Tennessee courts consider various factors when determining alimony, including the length of the marriage, the standard of living during the marriage, each spouse's physical and mental health, the needs of the requesting spouse, and the ability of the other spouse to pay. The objective is to ensure fairness and prevent undue financial hardship on either party post-divorce.
Spousal support can last for years or for a set period based on the specific type of alimony you receive or pay. However, regardless of the type of alimony awarded, payments will end if the recipient spouse remarries or cohabitates with another person, which we will discuss in further detail below.
Types of Alimony in Tennessee
In a divorce settlement in Tennessee, there are several variants of alimony that could be awarded, each serving a distinct purpose. The type of alimony awarded greatly affects the duration of the alimony payments. The four different types of alimony include:
Rehabilitative alimony. This is typically temporary and aims to support the lower-earning spouse until they become financially independent. Often, it is awarded in cases where one spouse has given up career opportunities to support the family and needs time to gain skills or education to re-enter the workforce.
Permanent alimony. This type of alimony is awarded when the court believes that the recipient spouse will never be able to achieve an income level comparable to the other spouse. It is usually awarded after long-term marriages and continues until the recipient's remarriage or the death of either party.
Transitional (or temporary) alimony. This type of alimony serves as a bridge to adjust to the economic realities of post-divorce life. It is typically awarded in cases where rehabilitation is not required, but the recipient spouse needs financial assistance to adjust to a new lifestyle.
Lump-sum alimony. This is a fixed amount, typically used to cover legal expenses or specific post-divorce needs. It is not modifiable and survives the death or remarriage of the recipient.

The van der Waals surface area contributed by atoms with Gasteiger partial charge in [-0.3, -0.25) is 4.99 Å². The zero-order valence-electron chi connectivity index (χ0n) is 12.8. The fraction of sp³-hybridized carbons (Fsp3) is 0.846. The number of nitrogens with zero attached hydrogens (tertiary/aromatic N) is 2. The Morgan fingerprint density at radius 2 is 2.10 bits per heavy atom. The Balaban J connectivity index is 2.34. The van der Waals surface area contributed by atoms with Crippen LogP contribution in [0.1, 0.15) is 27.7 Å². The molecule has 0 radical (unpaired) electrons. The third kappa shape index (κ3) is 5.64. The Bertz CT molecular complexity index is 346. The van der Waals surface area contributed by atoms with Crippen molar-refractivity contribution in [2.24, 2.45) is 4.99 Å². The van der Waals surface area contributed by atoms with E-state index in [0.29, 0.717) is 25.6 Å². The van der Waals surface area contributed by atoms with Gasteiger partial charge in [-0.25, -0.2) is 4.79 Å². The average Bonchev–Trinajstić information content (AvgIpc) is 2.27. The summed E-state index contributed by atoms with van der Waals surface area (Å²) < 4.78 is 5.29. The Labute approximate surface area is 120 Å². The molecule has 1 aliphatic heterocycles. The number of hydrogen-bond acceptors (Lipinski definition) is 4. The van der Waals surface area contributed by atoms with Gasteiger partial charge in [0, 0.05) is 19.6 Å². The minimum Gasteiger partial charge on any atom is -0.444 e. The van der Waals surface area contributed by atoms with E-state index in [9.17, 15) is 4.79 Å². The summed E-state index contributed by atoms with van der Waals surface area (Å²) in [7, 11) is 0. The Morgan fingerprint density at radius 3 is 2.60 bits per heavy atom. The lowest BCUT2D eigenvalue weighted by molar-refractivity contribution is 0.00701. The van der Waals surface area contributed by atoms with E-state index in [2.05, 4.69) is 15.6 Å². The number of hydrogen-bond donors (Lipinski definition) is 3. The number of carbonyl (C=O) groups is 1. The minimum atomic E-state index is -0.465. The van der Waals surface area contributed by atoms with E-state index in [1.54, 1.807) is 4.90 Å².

Read our blog, “The Four Types of Alimony in Tennessee,” to learn more.
Remarriage & Cohabitation End Alimony in Tennessee
Under Tennessee law, the obligation to pay alimony automatically terminates upon the recipient's remarriage or cohabitation with a third party, unless otherwise stipulated in the divorce decree or the parties' marital dissolution agreement.
The termination of alimony due to cohabitation depends on certain criteria. The purpose of cohabitation, the support provided by the new partner, and the length of the relationship are all factors considered by the court. For instance, if the recipient is cohabitating with someone who significantly contributes to their support, it may be grounds for termination or reduction of alimony.
Does a Person’s Death Terminate Alimony in TN?
When the payor dies, the fate of alimony payments largely depends on the type of alimony that was awarded. While permanent alimony is typically terminated when either party dies, lump-sum alimony (that is still being paid out) is not affected by the death of the payor.
If an ex-spouse is still owed a lump sum payment, they can hold the decedent’s estate liable for the remaining payments. It is important to note that the executor of the deceased's estate plays a significant role in this process. They are responsible for ensuring that any remaining alimony obligations are met from the estate's assets.
The Role of Marital Settlement Agreements
A marital settlement agreement (MSA) can offer additional protection for alimony payments. Through an MSA, a person can designate life insurance policy beneficiaries, including an ex-spouse.
This means that even if the payor dies, the recipient can still receive financial support through the life insurance payout. While including an ex-spouse on a life insurance policy is optional, this step can be taken as insurance or extra security that the recipient is financially taken care of, regardless of unforeseen circumstances.
Need an experienced and compassionate Chattanooga alimony attorney? Look no further than the attorneys at Conner & Roberts, PLLC. Call (423) 299-4489 to schedule an initial consultation.